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Ann Hunt: Rockin' Undergraduate Research

Ann Hunt studies geology in Voyageurs National Park.
August 18, 2016

When Ann Hunt was a girl, her family spent vacations at Lake Kabetogama.

They drove up from East Bethel, Minn. to Voyageurs National Park to fish and enjoy the wilderness. That's when Ann became fascinated by the pink minerals within the rocks and that's where she learned to love geology. 

Now she knows that the pink mineral she collected as a child was a type of feldspar named Orthoclase. Now she's a UMD geology and math major working on a UROP, an undergraduate research opportunities project.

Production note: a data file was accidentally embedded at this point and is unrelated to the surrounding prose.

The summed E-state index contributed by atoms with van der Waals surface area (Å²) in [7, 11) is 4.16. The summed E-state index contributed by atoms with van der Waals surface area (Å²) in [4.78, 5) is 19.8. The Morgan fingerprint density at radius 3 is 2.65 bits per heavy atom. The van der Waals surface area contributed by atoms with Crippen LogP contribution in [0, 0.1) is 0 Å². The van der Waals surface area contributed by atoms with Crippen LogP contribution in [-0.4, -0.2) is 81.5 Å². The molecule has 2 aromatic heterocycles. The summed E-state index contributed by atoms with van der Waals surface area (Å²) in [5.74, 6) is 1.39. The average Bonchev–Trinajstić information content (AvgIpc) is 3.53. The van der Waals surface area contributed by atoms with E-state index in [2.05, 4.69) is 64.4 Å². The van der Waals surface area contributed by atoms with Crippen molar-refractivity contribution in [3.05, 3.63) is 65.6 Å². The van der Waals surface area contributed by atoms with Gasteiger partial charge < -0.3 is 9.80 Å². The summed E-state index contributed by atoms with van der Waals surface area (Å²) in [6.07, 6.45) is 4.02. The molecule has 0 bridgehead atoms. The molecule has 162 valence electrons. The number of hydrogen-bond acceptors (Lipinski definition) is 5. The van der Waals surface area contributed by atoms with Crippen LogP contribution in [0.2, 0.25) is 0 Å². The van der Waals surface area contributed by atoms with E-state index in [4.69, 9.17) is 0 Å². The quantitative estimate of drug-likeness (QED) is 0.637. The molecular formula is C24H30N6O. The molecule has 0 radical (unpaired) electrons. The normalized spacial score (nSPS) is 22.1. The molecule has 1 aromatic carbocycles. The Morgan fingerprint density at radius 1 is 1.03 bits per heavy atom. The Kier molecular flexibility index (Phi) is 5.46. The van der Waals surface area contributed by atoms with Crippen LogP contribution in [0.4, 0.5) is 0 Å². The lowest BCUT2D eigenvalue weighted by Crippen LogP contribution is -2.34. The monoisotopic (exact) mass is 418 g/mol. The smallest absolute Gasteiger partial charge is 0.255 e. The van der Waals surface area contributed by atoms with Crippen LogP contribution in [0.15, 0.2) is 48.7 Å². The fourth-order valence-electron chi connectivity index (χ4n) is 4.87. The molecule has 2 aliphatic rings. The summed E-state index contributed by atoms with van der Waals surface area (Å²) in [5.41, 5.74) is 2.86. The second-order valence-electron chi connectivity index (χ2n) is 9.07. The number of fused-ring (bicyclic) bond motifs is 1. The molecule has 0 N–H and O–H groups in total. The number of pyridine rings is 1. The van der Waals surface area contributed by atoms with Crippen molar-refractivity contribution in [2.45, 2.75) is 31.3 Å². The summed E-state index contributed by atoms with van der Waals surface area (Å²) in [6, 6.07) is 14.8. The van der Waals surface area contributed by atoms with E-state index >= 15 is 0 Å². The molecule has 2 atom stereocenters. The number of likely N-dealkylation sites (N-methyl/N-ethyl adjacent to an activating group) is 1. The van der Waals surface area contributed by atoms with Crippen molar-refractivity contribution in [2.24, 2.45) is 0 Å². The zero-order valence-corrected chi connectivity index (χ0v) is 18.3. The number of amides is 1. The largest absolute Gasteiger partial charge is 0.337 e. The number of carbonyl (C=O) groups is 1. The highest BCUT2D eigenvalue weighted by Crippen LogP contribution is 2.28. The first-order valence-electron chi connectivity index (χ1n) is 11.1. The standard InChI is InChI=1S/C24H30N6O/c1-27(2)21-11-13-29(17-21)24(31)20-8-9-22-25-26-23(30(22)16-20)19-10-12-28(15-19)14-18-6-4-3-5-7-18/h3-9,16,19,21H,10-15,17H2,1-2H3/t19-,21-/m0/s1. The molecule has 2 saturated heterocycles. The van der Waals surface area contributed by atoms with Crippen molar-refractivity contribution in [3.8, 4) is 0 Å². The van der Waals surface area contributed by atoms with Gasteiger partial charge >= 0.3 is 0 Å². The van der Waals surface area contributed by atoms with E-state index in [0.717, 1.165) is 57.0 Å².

This year, her summer project is to study migmatites, rocks identified by a distinct mixture of dark- and light-colored components.

“Migmatites form at high temperatures and pressures within the Earth’s deep crust,” she says. “We can learn a lot about the geological history of the area by identifying how migmatites formed. Did they form by local partial melting or by injection of nearby magma?” 

Ann has plans that go into the next decade. She wants to pursue a masters degree in geology after graduating with a double major in geology and mathematics. She wants to do more field study, potentially working for the Minnesota Geological Survey. And after all of that, she would like to get a doctorate in geology and become a professor.

Judging from the knowledge and enthusiasm she has for geology, she will accomplish all of her plans and more.